Many organisations are reconsidering their investment in formal education and training, in favour of more informal approaches to learning such as mentoring, temporary assignments, stretch assignments, and job rotation. The purpose of this paper is to explore the ways in which managers have developed capabilities for their roles thus far and their preferred approaches for future development with particular consideration given to a comparison of formal and informal learning.
This paper reports on a case study conducted within an Australian nonprofit organisation focussing on the extent to which managers attribute their current level of management skills to formal or informal learning and the extent to which they would prefer formal or informal learning (or a combination) for future development.
Findings indicate a large part of the managers’ current management capabilities were acquired through informal means, and these are seen as desirable for ongoing development, however, there is also a desire for formal learning methods to complement informal methods.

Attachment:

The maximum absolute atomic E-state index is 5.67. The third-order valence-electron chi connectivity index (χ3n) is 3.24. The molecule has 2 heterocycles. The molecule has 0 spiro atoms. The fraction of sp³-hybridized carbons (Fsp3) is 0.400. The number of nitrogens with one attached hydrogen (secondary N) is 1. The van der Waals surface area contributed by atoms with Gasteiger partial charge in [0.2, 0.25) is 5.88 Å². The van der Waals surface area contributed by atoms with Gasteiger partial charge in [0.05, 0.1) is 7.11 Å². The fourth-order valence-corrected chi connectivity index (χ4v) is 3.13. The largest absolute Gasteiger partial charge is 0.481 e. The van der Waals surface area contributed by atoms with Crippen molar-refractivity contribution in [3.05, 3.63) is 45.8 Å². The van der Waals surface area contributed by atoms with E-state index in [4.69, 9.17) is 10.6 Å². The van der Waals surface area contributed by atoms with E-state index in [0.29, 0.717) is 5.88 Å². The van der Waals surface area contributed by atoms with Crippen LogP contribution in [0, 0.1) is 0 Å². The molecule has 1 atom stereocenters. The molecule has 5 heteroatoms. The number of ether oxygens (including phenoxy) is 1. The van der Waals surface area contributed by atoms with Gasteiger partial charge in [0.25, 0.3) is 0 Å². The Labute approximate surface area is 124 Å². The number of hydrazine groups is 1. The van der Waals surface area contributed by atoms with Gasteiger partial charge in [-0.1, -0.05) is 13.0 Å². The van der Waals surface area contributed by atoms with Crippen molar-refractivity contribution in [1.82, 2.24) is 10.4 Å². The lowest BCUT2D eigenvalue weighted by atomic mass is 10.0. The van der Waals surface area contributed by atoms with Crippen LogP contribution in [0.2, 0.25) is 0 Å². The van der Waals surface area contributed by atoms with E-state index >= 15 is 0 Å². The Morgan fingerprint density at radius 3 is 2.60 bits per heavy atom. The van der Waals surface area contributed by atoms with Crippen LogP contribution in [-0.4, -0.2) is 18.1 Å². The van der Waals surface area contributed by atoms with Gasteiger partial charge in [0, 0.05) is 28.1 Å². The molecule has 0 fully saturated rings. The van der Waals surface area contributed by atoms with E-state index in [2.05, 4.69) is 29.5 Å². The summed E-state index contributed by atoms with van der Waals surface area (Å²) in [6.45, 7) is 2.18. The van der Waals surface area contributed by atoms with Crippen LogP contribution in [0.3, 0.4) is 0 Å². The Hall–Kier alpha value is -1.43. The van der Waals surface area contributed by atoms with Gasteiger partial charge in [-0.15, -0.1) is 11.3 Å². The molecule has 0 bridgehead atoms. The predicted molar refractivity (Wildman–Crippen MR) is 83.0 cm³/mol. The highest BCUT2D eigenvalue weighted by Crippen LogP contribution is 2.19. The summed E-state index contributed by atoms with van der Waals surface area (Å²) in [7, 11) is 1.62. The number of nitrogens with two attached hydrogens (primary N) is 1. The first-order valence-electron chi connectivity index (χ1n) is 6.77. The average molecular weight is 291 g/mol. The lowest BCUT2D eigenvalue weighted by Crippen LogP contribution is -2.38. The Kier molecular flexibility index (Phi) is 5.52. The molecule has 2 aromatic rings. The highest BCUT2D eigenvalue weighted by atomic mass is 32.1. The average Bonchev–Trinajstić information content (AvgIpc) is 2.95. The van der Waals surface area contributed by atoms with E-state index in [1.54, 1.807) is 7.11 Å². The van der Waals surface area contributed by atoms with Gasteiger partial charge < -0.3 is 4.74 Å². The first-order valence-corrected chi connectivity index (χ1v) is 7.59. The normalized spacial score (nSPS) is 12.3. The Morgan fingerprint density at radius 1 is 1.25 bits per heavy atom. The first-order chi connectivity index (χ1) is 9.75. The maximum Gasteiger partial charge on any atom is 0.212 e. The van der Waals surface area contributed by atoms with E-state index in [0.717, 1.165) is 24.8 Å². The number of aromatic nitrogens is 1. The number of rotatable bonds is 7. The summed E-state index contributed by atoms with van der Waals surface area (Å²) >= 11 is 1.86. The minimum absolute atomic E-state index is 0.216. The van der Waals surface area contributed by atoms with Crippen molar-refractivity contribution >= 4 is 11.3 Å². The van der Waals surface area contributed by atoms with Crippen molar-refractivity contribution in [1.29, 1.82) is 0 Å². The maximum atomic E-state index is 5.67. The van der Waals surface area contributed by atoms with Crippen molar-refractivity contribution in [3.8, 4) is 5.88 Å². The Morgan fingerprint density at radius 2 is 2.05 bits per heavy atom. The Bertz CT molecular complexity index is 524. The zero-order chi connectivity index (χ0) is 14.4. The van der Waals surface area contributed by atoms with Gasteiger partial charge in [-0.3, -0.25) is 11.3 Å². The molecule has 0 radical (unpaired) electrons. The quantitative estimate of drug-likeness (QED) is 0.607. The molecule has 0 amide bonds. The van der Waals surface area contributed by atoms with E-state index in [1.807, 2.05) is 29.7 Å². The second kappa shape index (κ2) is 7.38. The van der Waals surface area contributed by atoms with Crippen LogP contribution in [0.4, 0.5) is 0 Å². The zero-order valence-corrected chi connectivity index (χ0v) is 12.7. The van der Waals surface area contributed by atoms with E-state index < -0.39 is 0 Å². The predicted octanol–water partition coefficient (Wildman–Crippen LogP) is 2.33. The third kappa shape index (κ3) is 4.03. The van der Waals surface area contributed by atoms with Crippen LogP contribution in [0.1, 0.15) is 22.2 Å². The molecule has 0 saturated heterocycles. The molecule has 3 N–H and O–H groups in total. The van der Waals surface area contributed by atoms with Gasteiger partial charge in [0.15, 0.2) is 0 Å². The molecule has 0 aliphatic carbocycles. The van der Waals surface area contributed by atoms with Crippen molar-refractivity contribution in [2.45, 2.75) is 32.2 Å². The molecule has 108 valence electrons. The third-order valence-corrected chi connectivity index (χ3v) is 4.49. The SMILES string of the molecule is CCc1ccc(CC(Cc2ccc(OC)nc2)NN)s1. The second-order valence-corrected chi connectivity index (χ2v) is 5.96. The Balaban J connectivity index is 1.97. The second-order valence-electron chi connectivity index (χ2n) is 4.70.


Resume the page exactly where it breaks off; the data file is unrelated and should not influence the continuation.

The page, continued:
Management development is a critical HRD activity however there is limited knowledge about how managers have built their current capabilities and their preferences in terms of the mix of formal and informal learning for the future.
This research was funded by the nonprofit case study organisation however, in compliance with research ethics requirements, the name of the organisation must be kept confidential. The organisation did not play a role in the collection or analysis of data nor reporting of the findings from the study.
Becker, K. and Bish, A. (2017), "Management development experiences and expectations: informal vs formal learning", Education + Training, Vol. 59 No. 6, pp. 565-578. https://doi.org/10.1108/ET-08-2016-0134
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